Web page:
Some people are surprised that after all these years of speaking, responding, discussing, I still prepare when asked to speak in public. So when I was asked to serve as a discussant at a CEPA conference on infrastructure and urbanization, I read the papers. They had very little to do with the subject matter, choosing instead to regurgitate the obsolete ideological debates of the 1970s. But one sentence caught my eye: “After seven decades of national development and an expansion of the middle-class over a couple of decades, there are more poor people in Sri Lanka today than at independence.” No reference was provided, but I started digging.
I first looked at the official poverty count which is way down. But then senior people in the present government have challenged the poverty count. I then looked at the food ratio, something I’ve written about in the past. So here are the last two pieces of evidence:
Another way of assessing poverty is to look at household assets. With some kind of phone available in 87.5% of households (up from 1.4% 25 years ago) and a television set in 82.7% (up from 19.6 percent in 1986-87), it is difficult to argue that dire and widespread poverty exists. It is noteworthy that now more households have refrigerators than sewing machines.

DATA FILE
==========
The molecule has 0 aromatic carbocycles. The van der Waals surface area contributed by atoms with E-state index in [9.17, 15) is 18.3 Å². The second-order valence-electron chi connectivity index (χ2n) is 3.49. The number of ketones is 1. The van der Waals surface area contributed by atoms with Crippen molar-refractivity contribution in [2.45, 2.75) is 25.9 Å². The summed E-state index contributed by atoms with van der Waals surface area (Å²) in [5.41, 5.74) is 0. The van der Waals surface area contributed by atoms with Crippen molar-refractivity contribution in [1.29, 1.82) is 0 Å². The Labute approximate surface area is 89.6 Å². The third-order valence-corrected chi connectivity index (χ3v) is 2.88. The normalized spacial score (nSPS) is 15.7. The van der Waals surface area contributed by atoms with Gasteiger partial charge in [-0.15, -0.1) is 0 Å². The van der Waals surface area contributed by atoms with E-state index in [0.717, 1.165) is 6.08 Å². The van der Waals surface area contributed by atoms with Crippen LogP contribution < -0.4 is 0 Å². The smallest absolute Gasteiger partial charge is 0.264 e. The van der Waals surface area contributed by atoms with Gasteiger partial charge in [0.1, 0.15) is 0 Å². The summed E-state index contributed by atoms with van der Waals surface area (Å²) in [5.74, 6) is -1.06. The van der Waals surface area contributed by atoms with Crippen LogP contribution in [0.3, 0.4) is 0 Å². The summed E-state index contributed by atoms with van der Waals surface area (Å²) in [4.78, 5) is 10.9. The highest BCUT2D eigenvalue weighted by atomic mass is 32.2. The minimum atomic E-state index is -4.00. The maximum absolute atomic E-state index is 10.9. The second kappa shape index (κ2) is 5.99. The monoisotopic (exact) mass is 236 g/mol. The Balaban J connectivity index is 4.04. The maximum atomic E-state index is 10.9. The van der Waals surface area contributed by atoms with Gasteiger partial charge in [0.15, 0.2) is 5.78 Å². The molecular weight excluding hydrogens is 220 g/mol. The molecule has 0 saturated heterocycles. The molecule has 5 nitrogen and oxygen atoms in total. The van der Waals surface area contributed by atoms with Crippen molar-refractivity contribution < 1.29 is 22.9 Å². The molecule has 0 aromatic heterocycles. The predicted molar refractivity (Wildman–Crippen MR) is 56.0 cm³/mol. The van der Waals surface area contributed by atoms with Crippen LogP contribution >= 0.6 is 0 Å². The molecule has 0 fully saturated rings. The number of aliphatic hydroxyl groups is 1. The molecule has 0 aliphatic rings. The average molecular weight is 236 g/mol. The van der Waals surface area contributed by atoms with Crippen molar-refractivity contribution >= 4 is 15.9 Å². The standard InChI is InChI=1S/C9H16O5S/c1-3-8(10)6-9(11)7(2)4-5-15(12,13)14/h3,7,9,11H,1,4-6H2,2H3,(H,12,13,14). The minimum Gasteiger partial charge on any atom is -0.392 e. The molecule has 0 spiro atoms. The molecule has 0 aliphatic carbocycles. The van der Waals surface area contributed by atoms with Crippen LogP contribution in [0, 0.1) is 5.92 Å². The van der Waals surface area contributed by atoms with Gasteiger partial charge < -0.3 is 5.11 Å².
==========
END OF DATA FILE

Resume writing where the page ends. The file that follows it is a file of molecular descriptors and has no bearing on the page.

Life expectancy data is available from before Independence. It could be taken as an aggregate indicator of wellbeing.
People in poverty are unlikely to live longer than those less poor. In 1945-47, just before independence, the average life expectancy of a male Sri Lankan was 46.8 years; that of a female was 44.7. In 2010 average life expectancy of a male was 71.7 years. Females could expect to live six more years, having an average life expectancy of 77.9 years.
– See more at: http://www.ft.lk/article/499457/More-poor-people-today-than-at-independence?#sthash.njWheLO1.dpuf
Knowing the iconic status sewing machines used to have in rural Sri Lanka, I was pleased to see it is now in less households than refrigerators. The fact that the number of households with radios has started to decrease is also noteworthy. But of course, people still listen to radio, in their three wheelers, vans and cars and also on their mobile phones. And the 2012-13 HIES provides the official confirmation that more Sri Lankan households have phones than TVs.